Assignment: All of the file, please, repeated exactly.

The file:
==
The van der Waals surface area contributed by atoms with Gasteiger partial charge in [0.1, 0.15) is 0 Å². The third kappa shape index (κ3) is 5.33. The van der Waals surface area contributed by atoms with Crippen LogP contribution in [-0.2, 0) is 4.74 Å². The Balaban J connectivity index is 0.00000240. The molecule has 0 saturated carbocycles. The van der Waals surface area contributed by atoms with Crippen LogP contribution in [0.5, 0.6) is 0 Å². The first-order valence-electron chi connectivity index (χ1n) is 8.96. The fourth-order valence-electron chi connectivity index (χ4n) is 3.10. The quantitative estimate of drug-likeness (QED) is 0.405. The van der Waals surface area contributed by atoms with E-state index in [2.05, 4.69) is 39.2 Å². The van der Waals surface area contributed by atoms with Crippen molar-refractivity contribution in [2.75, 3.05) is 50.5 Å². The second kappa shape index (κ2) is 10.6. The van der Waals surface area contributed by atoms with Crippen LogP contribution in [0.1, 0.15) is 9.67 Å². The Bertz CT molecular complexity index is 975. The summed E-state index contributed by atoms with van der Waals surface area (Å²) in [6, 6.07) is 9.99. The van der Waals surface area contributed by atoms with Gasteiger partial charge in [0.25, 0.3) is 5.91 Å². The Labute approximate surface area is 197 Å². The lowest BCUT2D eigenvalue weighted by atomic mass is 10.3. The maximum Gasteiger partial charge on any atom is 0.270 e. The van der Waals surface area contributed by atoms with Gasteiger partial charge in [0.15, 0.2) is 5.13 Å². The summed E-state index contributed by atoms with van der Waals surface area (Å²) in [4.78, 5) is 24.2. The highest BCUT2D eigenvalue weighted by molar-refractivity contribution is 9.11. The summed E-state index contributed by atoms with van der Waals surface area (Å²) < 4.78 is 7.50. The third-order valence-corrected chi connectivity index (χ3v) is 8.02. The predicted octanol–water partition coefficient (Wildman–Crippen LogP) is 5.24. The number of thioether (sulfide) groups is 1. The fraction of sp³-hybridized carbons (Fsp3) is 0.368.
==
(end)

The van der Waals surface area contributed by atoms with Gasteiger partial charge in [0.1, 0.15) is 0 Å². The third kappa shape index (κ3) is 5.33. The van der Waals surface area contributed by atoms with Crippen LogP contribution in [-0.2, 0) is 4.74 Å². The Balaban J connectivity index is 0.00000240. The molecule has 0 saturated carbocycles. The van der Waals surface area contributed by atoms with Crippen LogP contribution in [0.5, 0.6) is 0 Å². The first-order valence-electron chi connectivity index (χ1n) is 8.96. The fourth-order valence-electron chi connectivity index (χ4n) is 3.10. The quantitative estimate of drug-likeness (QED) is 0.405. The van der Waals surface area contributed by atoms with E-state index in [2.05, 4.69) is 39.2 Å². The van der Waals surface area contributed by atoms with Crippen molar-refractivity contribution in [2.75, 3.05) is 50.5 Å². The second kappa shape index (κ2) is 10.6. The van der Waals surface area contributed by atoms with Crippen LogP contribution in [0.1, 0.15) is 9.67 Å². The Bertz CT molecular complexity index is 975. The summed E-state index contributed by atoms with van der Waals surface area (Å²) in [6, 6.07) is 9.99. The van der Waals surface area contributed by atoms with Gasteiger partial charge in [0.25, 0.3) is 5.91 Å². The Labute approximate surface area is 197 Å². The lowest BCUT2D eigenvalue weighted by atomic mass is 10.3. The maximum Gasteiger partial charge on any atom is 0.270 e. The van der Waals surface area contributed by atoms with Gasteiger partial charge in [0.15, 0.2) is 5.13 Å². The summed E-state index contributed by atoms with van der Waals surface area (Å²) in [4.78, 5) is 24.2. The highest BCUT2D eigenvalue weighted by molar-refractivity contribution is 9.11. The summed E-state index contributed by atoms with van der Waals surface area (Å²) < 4.78 is 7.50. The third-order valence-corrected chi connectivity index (χ3v) is 8.02. The predicted octanol–water partition coefficient (Wildman–Crippen LogP) is 5.24. The number of thioether (sulfide) groups is 1. The fraction of sp³-hybridized carbons (Fsp3) is 0.368.